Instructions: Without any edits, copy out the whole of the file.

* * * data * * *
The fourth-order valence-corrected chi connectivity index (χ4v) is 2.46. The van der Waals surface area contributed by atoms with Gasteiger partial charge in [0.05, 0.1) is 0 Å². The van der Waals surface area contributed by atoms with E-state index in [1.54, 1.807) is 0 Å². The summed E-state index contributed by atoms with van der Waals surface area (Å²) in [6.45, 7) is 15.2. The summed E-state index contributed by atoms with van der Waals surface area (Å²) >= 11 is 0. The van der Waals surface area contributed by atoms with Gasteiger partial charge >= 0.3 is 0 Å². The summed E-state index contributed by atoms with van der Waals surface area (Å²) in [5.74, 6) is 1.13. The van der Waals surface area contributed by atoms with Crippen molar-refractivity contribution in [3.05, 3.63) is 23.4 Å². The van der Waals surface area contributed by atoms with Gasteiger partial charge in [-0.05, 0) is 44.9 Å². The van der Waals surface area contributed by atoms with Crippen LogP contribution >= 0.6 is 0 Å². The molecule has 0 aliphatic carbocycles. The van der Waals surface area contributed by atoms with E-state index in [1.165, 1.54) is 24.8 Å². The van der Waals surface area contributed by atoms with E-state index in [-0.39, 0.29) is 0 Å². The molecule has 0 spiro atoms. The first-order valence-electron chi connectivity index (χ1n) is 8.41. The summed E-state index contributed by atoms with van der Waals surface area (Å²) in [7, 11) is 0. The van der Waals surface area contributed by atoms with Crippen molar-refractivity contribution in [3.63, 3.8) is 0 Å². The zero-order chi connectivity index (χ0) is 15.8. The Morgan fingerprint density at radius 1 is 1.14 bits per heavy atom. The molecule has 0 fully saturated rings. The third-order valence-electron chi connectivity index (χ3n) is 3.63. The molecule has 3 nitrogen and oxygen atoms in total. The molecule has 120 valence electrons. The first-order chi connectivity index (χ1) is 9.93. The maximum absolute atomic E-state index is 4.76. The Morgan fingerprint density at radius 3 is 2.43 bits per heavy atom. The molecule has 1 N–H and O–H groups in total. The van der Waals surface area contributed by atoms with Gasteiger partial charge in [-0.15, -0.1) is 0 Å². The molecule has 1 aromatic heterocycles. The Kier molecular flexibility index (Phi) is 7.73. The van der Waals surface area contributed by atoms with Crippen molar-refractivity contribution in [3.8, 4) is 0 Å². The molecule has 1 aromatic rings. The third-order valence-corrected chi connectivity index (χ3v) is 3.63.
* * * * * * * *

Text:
The fourth-order valence-corrected chi connectivity index (χ4v) is 2.46. The van der Waals surface area contributed by atoms with Gasteiger partial charge in [0.05, 0.1) is 0 Å². The van der Waals surface area contributed by atoms with E-state index in [1.54, 1.807) is 0 Å². The summed E-state index contributed by atoms with van der Waals surface area (Å²) in [6.45, 7) is 15.2. The summed E-state index contributed by atoms with van der Waals surface area (Å²) >= 11 is 0. The van der Waals surface area contributed by atoms with Gasteiger partial charge >= 0.3 is 0 Å². The summed E-state index contributed by atoms with van der Waals surface area (Å²) in [5.74, 6) is 1.13. The van der Waals surface area contributed by atoms with Crippen molar-refractivity contribution in [3.05, 3.63) is 23.4 Å². The van der Waals surface area contributed by atoms with Gasteiger partial charge in [-0.05, 0) is 44.9 Å². The van der Waals surface area contributed by atoms with Crippen LogP contribution >= 0.6 is 0 Å². The molecule has 0 aliphatic carbocycles. The van der Waals surface area contributed by atoms with E-state index in [1.165, 1.54) is 24.8 Å². The van der Waals surface area contributed by atoms with E-state index in [-0.39, 0.29) is 0 Å². The molecule has 0 spiro atoms. The first-order valence-electron chi connectivity index (χ1n) is 8.41. The summed E-state index contributed by atoms with van der Waals surface area (Å²) in [7, 11) is 0. The van der Waals surface area contributed by atoms with Crippen molar-refractivity contribution in [3.63, 3.8) is 0 Å². The zero-order chi connectivity index (χ0) is 15.8. The Morgan fingerprint density at radius 1 is 1.14 bits per heavy atom. The molecule has 0 fully saturated rings. The third-order valence-electron chi connectivity index (χ3n) is 3.63. The molecule has 3 nitrogen and oxygen atoms in total. The molecule has 120 valence electrons. The first-order chi connectivity index (χ1) is 9.93. The maximum absolute atomic E-state index is 4.76. The Morgan fingerprint density at radius 3 is 2.43 bits per heavy atom. The molecule has 1 N–H and O–H groups in total. The van der Waals surface area contributed by atoms with Gasteiger partial charge in [-0.15, -0.1) is 0 Å². The molecule has 1 aromatic heterocycles. The Kier molecular flexibility index (Phi) is 7.73. The van der Waals surface area contributed by atoms with Crippen molar-refractivity contribution in [3.8, 4) is 0 Å². The molecule has 1 aromatic rings. The third-order valence-corrected chi connectivity index (χ3v) is 3.63.